The unit is very well designed, at least aesthetically. I can't speak to things like long term reliability, etc. but the overall build seems good and all the parts fit together well. The battery is easy to remove but requires pushing two buttons simultaneously so it seems built to not accidentally release. The flash reflector release is sure footed and easy to use. The rear panel is readable in all lighting conditions and the buttons are very straightforward.

I've been using the light to make portraits and find the color temperature to be around 5700K with no weird hue casts. So far the unit has never failed to trigger. One thing I might ask for, if the company entertains feedback, is an "auto power off" function. I left it on the first night I got it and the battery was drained the next morning. At least I feel confident that the capacitors were well formed...

Bottom line? A very likable light with a bit more oomph than the on camera speed lights. If you need an extra stop of power over something like the Godox AD200 this may be an interesting choice.


  1. how about the Paul C Buff Digi-Bee with a battery pack

  2. I go back n forth on replacing Paul C Buff mainly because of the built in Battery these new units have. The thing I really like about Buff is the Cybrcommander unit which lets you take all lights up and down in power - individually or in groups- as needed.

    The built in flash meter lets you set a value easily. Need f5.6 set it on the flash meter, trip it in front of the subject, and the value is set in the light. Need f5.6 plus 1/3 stop on the background aim the light, trip it and done! You do need an external battery if on location and that's an issue for some.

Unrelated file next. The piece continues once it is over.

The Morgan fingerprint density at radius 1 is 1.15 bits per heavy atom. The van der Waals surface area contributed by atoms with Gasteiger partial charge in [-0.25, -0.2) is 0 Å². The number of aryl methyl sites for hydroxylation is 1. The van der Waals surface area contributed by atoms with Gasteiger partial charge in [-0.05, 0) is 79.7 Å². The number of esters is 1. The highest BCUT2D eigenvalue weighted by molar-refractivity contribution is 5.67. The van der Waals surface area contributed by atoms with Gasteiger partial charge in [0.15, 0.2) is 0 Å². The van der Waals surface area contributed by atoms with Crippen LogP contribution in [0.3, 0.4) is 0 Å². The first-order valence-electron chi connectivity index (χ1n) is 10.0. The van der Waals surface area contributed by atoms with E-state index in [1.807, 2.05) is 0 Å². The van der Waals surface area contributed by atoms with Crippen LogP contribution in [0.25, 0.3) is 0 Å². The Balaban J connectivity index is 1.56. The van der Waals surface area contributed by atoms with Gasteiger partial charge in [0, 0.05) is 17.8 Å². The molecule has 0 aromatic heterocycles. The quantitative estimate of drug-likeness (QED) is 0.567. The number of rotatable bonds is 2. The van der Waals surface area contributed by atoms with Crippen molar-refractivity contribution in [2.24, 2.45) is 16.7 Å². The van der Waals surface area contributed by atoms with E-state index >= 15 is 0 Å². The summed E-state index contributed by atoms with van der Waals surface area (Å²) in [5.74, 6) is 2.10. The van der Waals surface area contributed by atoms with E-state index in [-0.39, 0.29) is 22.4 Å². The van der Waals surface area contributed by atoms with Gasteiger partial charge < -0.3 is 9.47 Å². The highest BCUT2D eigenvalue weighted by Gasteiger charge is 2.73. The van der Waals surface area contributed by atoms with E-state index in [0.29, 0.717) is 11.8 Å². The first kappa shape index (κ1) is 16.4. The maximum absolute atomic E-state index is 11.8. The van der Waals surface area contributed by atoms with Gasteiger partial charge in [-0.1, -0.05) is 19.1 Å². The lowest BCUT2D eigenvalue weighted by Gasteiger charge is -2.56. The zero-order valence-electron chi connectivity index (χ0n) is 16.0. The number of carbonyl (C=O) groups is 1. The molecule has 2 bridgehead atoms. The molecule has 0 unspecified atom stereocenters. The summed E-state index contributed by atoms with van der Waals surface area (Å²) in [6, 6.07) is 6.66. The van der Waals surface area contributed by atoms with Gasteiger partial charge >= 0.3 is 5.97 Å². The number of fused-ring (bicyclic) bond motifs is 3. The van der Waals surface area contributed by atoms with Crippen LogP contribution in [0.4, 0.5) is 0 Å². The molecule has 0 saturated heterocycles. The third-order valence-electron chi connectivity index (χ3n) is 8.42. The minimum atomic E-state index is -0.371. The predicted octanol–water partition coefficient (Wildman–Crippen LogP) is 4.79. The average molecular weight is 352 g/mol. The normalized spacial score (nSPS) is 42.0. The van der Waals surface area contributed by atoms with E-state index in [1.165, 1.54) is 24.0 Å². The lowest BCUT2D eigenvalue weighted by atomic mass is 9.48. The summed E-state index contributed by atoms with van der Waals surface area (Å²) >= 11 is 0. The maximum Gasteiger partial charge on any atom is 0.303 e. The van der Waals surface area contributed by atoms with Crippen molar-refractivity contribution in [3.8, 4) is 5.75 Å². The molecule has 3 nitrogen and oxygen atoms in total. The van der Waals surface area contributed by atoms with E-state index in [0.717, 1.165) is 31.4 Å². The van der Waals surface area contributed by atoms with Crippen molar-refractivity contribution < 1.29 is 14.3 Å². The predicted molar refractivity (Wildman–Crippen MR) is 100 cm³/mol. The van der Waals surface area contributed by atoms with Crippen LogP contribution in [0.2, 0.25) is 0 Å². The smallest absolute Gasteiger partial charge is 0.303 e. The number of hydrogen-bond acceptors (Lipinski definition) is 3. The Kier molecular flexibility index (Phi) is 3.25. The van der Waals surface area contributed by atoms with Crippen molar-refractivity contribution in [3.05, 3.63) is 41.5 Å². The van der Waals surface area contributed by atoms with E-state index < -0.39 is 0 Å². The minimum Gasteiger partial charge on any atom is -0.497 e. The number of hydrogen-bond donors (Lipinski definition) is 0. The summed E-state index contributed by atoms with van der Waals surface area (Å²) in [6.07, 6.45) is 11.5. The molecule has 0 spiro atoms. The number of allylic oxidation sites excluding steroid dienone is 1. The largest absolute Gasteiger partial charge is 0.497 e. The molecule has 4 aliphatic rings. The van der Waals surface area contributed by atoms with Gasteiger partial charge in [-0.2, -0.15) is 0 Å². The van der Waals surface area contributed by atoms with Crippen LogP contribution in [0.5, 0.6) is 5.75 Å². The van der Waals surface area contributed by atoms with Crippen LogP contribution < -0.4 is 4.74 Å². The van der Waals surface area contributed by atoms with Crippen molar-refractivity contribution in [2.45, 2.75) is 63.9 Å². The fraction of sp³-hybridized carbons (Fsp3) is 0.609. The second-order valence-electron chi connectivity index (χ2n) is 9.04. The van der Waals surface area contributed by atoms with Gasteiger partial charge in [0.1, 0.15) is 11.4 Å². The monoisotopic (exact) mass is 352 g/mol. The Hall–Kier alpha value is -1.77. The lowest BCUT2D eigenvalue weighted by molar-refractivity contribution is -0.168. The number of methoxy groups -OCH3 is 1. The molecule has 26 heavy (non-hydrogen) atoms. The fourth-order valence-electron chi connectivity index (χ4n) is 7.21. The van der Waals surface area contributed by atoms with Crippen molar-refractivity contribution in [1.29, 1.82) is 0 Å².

We live in an age with an embarrassment of photo riches...

  3. I am curious, after your posts about the Godox AD200 units, about what this Neewer unit brings to the table that the AD200 doesn't - especially after you had extolled the ability of the AD200 to act as either a studio light or a speed light. More power?

  4. Hi Craig, For around the same price as the AD200 you get a bit more power, a more elegant modifier mounting interface, a more powerful modeling light and more capacity in the battery. The other features are immaterial to me. I wanted a bit more power for some occasions. They'll make a nice kit together.

  5. Outdoors I'm using the Flashpoint Xplor , I think its the best all around by far...has HSS, TTL, and the option to turn the head into a pack and head system to lesson a little bit of the weight on the stand AND if you have two and an extension head can get it cranked up to 1200W head with dual packs. There are later models that have better recycle but the ability to get some of that powerful head of the stand is great for wind.

    Indoors I still use my Einsteins with Cyber Commander. I also have two White Lightning X3200 for sheer power to punch through windows.